The Buddha of Suburbia

The Buddha of Suburbia (1990) is a bestselling novel by the British writer Hanif Kureishi. Its main protagonist is a bisexual British Asian youth called Karim Amir, who describes himself in the opening lines as ‘an Englishman born and bred, almost, a new breed as it were, having emerged from two old histories’.

The location is largely multicultural London in the 1970s, though some chapters are set in New York. The novel falls into the literary tradition of the bildungsroman in that it explores the personal development of its protagonist, in this case in relation to issues of ethnic, cultural and sexual identity.

Structurally, the novel is divided into the sections ‘In the Suburbs’ and ‘In the City’. The broad narrative concerns Karim’s escape from the former to work in theatre in the latter, much as Kureishi had done earlier in his career (though Karim works as an actor). In parallel, Karim’s father Haroon moves away from his first wife and children to become an instructor of Buddhist principles to his suburban neighbours. Through Karim’s eyes we see a city of racism, alienation, punk, sexual experimentation, reactionary suburbanites, hippies and middle-class thespians.

Describing the motivation behind the novel, Kureishi has written:

I felt that the period I'd lived through – the 1960s and 70s – was ready to be examined in terms of race, sex, fashion, drugs and music…I wrote [Buddha of Suburbia] at a time when society hadn't shifted, hadn't started to see itself as multicultural, so a character like Karim, who was both English and of Indian descent, would be marginalised, placeless.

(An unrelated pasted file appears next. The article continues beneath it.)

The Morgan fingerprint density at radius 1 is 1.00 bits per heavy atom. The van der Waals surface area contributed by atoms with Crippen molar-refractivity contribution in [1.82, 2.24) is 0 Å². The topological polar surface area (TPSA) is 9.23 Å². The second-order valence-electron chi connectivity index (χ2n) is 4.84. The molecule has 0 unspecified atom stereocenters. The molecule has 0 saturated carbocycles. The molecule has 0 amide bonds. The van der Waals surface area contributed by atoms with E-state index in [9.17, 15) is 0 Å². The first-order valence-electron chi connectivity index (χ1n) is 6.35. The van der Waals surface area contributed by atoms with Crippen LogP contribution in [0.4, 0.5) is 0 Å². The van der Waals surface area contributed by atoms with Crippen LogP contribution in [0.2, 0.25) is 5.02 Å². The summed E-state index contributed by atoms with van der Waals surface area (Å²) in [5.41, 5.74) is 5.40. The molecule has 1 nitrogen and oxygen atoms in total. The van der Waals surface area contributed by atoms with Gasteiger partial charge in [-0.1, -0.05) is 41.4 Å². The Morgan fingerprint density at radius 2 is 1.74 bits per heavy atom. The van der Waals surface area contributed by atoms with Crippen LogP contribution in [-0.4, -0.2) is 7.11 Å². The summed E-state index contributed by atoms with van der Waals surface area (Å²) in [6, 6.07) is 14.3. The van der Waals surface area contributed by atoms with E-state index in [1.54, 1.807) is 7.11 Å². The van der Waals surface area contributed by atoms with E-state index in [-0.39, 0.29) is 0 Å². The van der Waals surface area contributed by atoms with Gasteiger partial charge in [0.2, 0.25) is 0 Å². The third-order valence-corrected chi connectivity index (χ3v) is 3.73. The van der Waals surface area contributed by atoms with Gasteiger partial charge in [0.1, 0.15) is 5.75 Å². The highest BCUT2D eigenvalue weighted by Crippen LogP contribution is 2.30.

The Buddha of Suburbia won the Whitbread Award for a first novel, and, in 1993, was adapted into a television series with a soundtrack by David Bowie, who had also attended Kureishi’s school in Bromley.

The novel had a profound effect on the following generation of British novelists; Zadie Smith remembered that ‘There was one copy going round our school like contraband. I read it in one sitting in the playground and missed all my classes. I'd never read a book about anyone remotely like me before’.

Hanif Kureishi

Related articles

Cultural references in The Buddha of Suburbia

Article by:
John Mullan
Art, music and popular culture, Literature 1950–2000

John Mullan considers Hanif Kureishi's The Buddha of Suburbia as a historical novel, and tracks its references to high and low culture.

How the Beatles changed Britain

Article by:
Hanif Kureishi
Art, music and popular culture

Once, culture came with leather patches on its elbows and spoke in a BBC accent. But the Beatles changed all that. In doing so, writes Hanif Kureishi, they inspired an entire class.

Zadie Smith on The Buddha of Suburbia

Article by:
Zadie Smith
Art, music and popular culture, Capturing and creating the modern, Exploring identity, Literature 1950–2000

When Zadie Smith encountered The Buddha of Suburbia as a teenager, she found in its description of multiracial South London suburbs an image of her own experience. Here she remembers her first reading of the novel and describes how, on rereading it as an adult, she continues to appreciate Hanif Kureishi's sense of mischief and his depictions of race and class.

Related collection items

Related people